After a couple days of misery on bus and taxi we made it to within 6 miles of Machu Picchu. Everything in and around Machu Picchu is designed to steal money from rich people. We aren’t rich people so we had to take the long, cheap and more adventurous way to Machu Picchu. It was 9pm and we found ourselves at the base of Machu Picchu along a river and some railroad tracks. We were 6 miles away from the nearest civilization but lucky for us we were able to get a couple guides: 2 dogs. When the taxi dude dropped us off he pointed at some dogs and said, “give them some bread or something and they’ll take you to Machu Picchu.” haha ok… So there we were for 2 1/2 hours in the middle of the night, guided by 2 dogs, walking under the southern hemisphere stars and a huge black abyss that we knew was the mountain where Machu Picchu is perched (Wayna Picchu). We ended up getting into Aguas Calientes (the town at the bottom of Machu Picchu) around midnight.
The next day we took the bus up 50 switchbacks of dirt road to Machu Picchu and checked out the ruins. Very cool stuff. BUT, in my opinion a little too heavily regulated and touristy. We no longer felt like explorers but fellow disneyland goers. Mac got the whistle blown on him a bunch for walking where he wasn’t supposed to. We spent a few hours checking out the ruins, took the postcard photo and then headed…HOME.
One 6-mile hike, two 20-minute taxi rides, one 5-hour van ride, a 22-hour bus ride, and 18 hours of flights later we arrived safe and sound in San Diego airport. It had been 73 days and more than 10,000 miles since Chase and I had left California.
It feels pretty good to be home.
TRIP STATS/SUMMARY/THOUGHTS TO FOLLOW…
FROM SOUTHERN CALIFORNIA TO THE HIMALAYAS, TATOOOINE TO WILLY WONKA’S CHOCOLATE FACTORY…EVERYTHING IN PERU REMINDED US OF SOMETHING OUT OF A MOVIE, A PHOTOGRAPH, OR SOMETHING WE’D SEEN SOMEWHERE AT HOME. WITH A COASTLINE AS LONG AS THE WEST COAST OF THE U.S., PERU IS A COUNTRY OUTRAGEOUSLY DIVERSE AND INCONSISTENT IN EVERY REGARD.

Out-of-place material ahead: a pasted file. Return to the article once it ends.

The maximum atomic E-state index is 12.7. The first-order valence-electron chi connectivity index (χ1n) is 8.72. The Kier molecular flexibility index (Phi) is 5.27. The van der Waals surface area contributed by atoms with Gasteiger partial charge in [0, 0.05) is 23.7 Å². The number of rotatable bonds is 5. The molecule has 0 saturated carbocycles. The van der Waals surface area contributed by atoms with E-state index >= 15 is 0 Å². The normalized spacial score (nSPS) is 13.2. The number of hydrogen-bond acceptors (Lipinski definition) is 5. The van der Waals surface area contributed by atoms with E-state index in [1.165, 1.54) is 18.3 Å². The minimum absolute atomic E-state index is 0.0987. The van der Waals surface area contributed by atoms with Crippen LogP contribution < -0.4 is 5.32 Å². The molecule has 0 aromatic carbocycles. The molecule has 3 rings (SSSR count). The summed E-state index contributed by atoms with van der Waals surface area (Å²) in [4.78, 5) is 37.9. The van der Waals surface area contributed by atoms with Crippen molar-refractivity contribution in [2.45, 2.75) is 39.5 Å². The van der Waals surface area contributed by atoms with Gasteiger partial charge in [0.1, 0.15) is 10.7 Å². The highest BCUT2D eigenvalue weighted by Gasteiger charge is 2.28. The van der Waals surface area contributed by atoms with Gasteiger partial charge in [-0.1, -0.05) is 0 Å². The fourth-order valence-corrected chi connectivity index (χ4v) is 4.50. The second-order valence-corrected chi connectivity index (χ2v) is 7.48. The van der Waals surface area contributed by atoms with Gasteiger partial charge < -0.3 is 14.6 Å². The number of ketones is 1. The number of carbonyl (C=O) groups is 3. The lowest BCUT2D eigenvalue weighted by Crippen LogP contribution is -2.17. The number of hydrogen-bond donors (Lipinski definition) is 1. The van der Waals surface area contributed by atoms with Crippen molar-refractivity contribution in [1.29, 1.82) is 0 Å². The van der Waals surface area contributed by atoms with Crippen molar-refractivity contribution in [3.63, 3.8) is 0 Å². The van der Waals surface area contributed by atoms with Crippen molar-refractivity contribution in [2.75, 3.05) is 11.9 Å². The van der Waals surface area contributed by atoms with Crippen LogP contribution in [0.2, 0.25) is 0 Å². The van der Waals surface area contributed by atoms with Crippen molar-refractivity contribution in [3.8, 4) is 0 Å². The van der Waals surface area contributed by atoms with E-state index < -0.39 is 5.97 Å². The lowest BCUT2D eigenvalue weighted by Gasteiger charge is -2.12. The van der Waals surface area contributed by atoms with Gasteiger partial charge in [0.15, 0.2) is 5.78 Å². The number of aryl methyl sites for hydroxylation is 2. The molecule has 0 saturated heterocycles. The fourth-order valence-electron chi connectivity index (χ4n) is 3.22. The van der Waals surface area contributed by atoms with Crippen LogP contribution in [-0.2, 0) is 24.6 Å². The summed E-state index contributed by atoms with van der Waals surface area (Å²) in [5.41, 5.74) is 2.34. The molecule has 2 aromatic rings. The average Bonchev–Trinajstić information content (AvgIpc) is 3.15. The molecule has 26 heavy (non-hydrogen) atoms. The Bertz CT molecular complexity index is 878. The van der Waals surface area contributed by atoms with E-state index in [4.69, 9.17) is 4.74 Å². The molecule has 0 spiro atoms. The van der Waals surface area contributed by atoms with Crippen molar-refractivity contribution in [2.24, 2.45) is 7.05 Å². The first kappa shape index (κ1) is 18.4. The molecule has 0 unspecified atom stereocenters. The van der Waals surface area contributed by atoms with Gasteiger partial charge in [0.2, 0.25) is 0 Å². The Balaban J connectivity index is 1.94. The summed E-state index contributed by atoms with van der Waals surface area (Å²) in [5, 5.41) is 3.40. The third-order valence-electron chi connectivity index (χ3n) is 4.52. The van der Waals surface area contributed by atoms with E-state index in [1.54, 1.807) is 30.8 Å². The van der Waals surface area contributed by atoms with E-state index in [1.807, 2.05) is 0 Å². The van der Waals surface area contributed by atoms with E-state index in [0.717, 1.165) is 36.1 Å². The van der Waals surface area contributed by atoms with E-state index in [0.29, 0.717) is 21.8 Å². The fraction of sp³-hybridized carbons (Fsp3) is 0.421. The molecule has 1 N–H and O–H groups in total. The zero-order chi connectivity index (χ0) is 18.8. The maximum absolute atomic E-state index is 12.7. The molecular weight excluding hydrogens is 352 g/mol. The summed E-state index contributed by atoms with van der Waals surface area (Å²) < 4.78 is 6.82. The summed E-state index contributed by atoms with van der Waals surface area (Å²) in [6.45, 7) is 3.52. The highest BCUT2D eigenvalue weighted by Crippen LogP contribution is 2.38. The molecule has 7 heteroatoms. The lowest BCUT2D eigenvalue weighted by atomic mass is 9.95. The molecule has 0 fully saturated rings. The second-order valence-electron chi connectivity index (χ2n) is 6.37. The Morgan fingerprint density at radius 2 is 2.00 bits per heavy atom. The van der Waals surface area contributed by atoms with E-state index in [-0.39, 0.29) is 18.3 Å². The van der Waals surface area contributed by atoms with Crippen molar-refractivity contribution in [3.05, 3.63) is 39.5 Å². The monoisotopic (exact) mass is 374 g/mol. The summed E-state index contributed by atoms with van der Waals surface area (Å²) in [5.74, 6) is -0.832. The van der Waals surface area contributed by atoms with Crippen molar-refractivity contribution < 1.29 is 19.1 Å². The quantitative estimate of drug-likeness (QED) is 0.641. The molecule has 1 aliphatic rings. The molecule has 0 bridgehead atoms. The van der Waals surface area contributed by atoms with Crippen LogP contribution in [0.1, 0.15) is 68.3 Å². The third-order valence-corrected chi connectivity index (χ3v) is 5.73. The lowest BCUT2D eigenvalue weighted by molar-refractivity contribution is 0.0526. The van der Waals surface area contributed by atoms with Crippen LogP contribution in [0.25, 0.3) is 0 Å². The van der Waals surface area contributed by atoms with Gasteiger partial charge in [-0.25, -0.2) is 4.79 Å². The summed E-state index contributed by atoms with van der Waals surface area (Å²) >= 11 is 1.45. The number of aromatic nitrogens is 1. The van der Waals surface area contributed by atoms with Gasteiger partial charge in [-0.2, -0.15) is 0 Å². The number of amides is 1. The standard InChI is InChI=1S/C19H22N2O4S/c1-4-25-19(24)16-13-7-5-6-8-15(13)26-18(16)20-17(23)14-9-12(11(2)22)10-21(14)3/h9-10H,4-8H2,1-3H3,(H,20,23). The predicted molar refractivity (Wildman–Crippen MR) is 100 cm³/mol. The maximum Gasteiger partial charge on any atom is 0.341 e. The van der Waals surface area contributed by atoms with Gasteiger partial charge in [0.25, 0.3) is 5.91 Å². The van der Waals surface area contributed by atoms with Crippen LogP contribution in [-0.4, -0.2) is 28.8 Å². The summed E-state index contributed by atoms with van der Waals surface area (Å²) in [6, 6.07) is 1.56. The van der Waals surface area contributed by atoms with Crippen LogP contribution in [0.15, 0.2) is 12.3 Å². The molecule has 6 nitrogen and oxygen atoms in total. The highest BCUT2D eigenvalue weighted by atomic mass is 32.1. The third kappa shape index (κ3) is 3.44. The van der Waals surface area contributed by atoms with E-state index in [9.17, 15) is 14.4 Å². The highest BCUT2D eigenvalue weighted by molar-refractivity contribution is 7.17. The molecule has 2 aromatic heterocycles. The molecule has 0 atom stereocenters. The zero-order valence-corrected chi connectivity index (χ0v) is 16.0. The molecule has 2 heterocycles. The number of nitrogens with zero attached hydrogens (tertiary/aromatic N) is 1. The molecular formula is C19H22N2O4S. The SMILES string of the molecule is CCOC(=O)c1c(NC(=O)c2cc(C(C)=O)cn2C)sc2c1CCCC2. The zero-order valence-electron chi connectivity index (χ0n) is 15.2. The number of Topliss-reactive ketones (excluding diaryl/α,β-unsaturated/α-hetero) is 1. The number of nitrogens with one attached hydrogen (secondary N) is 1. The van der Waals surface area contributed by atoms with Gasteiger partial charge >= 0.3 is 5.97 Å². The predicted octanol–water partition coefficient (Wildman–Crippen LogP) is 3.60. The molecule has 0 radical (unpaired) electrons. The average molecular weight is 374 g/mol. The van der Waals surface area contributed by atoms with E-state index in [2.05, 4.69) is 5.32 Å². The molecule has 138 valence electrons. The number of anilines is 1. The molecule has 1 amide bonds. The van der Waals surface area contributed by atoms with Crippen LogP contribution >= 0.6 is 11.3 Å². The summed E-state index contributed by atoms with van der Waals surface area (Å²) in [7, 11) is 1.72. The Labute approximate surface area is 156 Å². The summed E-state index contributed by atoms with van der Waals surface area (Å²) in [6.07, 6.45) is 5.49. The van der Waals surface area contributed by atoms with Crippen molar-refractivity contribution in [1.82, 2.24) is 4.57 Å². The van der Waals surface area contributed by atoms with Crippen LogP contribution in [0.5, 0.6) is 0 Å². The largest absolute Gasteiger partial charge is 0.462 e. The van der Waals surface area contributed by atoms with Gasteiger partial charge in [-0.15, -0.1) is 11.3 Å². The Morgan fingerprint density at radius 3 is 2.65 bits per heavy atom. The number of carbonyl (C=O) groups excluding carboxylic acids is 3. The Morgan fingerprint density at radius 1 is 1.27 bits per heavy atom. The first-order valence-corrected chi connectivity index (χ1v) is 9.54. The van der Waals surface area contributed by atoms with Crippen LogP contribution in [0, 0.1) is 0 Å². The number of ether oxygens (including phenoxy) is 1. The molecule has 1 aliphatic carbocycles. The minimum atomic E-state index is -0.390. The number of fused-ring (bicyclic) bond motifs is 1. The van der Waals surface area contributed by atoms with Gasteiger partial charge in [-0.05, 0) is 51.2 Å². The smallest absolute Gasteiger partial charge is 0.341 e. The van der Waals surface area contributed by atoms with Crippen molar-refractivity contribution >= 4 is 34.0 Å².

Wednesday July 31st – Day 56 – Cuenca, Ecuador – Tumbes, Peru
Of all the border crossings we’ve done on the trip. This border crossing was the most civilized and organized of all. There were no moneychangers, no crazy border “helpers” and very little crowds. We were even told by a police officer to use the crosswalk to cross the street…It didn’t feel right.
A couple hours and $35 worth of insurance later we were on our way into Peru. The nearest city, Tumbes, was about 16 miles away and unfortunately for me, my headlight had gone out the day before and it was now dark. So for the 20 minute ride I followed Chase’s taillight and Mac’s headlight to the nearest city.
Looking for a place to stay we saw a little cheap sign for a hostel and followed it up a dirt road in a suburb of the city. After following half a mile people came out of their houses trying to get our attention. A car in front of us basically pulled out in front of us and tried to signal us over. This wasn’t completely crazy behavior for one person but this was a ton of people. We stopped and they were almost frantically telling us to turn around because we were in a dangerous area. The guy in the car waved at us so we could follow him out and then unknown to Mac and I, a cop had pulled chase over to tell him the same thing about 100 yards back. So. We followed their advice and turned around. We continued further down the highway and found a hotel in the downtown area for about $8 each and went walking through the streets.
My first impressions of Peru. Not anything like Ecuador, surprisingly. Way more energy, way more chaotic and dirty, way more people walking around, and the people have a different look as well. The people seemed to have a little bit more European blood than in Ecuador (at least in Tumbes). Gas prices were back up to ridiculous prices (almost $5/gallon) and with it came the motorcycle taxis all over the place. Ecuador was almost devoid of motorcycles. The energy was completely different though. I might like Peru a lot.